Hemp grows at the Borderview Research Farm in Alburgh on Thursday, July 25, 2019. Photo by Glenn Russell/VTDigger
A globally recognized food allergen testing company has expanded their operations into one of Vermont’s newest industries — cannabis and hemp.
At a new lab in Colchester, Bia Diagnostics will test the potency and safety of cannabis products people bring through the doors.
The company’s decision to open the lab stemmed from “the fact that there is an issue around being able to test and determine quality, and wanting to be part of that solution,” Bia CFO and co-founder Robin Grace said.
Bia Diagnostics is a leader in testing food allergens, working with food manufacturers all over the world. The company, headquartered in Colchester, was started 12 and a half years ago.
At the lab, tests will be conducted to determine the potency of the two main active compounds in cannabis — tetrahydrocannabinol, or THC, the psychoactive component found in marijuana, and cannabidiol, or CBD. They will also test for harmful substances like pesticides, heavy metals and microbial bodies.
Bia Diagnostics partnered with a private company to furnish their facility with new equipment needed for testing cannabis, according to Grace.
Cannabis and cannabis-derived products have become increasingly popular as state and federal laws have changed in recent years. The 2018 farm bill lifted a federal ban on hemp cultivation, leaving states to set up their own regulatory policies and opening up the industry.
Under a state law adopted last year, it is legal for adults to possess and grow marijuana in small quantities. Vermont lawmakers have proposed legislation to create a regulated market for pot, and Grace hopes the new testing lab would support future regulations.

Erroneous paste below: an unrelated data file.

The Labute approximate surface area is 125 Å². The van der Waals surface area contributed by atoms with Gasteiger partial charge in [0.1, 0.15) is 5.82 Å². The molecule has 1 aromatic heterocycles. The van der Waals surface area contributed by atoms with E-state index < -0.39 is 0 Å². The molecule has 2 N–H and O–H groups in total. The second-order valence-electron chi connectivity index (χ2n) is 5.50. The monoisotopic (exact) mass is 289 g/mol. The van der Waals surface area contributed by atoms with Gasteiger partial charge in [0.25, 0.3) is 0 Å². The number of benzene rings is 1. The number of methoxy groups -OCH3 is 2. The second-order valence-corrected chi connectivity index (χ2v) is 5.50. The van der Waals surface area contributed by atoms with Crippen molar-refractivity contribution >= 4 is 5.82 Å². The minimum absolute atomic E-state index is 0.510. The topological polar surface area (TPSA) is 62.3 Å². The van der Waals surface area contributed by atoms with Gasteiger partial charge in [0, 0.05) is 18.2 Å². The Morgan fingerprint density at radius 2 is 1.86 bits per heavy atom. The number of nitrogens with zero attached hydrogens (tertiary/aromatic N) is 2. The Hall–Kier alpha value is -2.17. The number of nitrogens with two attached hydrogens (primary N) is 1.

To announce the launch of the new lab, Bia welcomed state officials, including from the Agency of Agriculture, and locals at an open house Thursday.
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“We seem to have a pretty good reception,” Grace said.
Keeping the testing within state boundaries will help Vermont growers access their test results much sooner than if they had to bring the product elsewhere. Grace said results can be returned “typically…anywhere between two to five days.”
Agency of Agriculture Secretary Anson Tebbetts sees the facility as a benefit on many levels for Vermont.
Tebbetts said the lab will be an immense help for Vermont’s 900 registered hemp growers, and will help producers monitor the quality and safety of their crop.
“We want to develop a program that is much like our artisan cheese and our craft beer and our spirits and our wines,” Tebbetts said Friday afternoon. “That needs to be backed up with quality assurance.”
In order for Vermont to have a strong hemp market, Tebbetts said this testing is crucial to make the hemp industry as strong as can be, hoping to achieve a similar reputation to Vermont’s pure maple syrup.
Tebbetts said the new facility has a positive economic impact, pointing to the creation of new jobs to oversee the testing facility and the purchase of the equipment.
“We can say that the hemp industry already is having a positive economic impact outside just the people that are growing it,” Tebbetts said.
Tebbetts said he hopes future partnerships between private labs and labs operated by the Agency of Agriculture, like the one located a Vermont Technical College in Randolph, will help with future development of stronger and safer hemp policy.
Currently, there is no safe level of pesticides in hemp, according to Cary Giguere who is the director of public health, agricultural resource management at the Agency of Agriculture.
Giguere also noted a recent effort by the Environmental Protection Agency seeking public input about 10 pesticides and their application in growing hemp. Giguere hopes this effort will help lead policy creation for what is a safe level for growing hemp.
According to Giguere, Bia Diagnostics’ lab is the eighth testing facility to open in Vermont.
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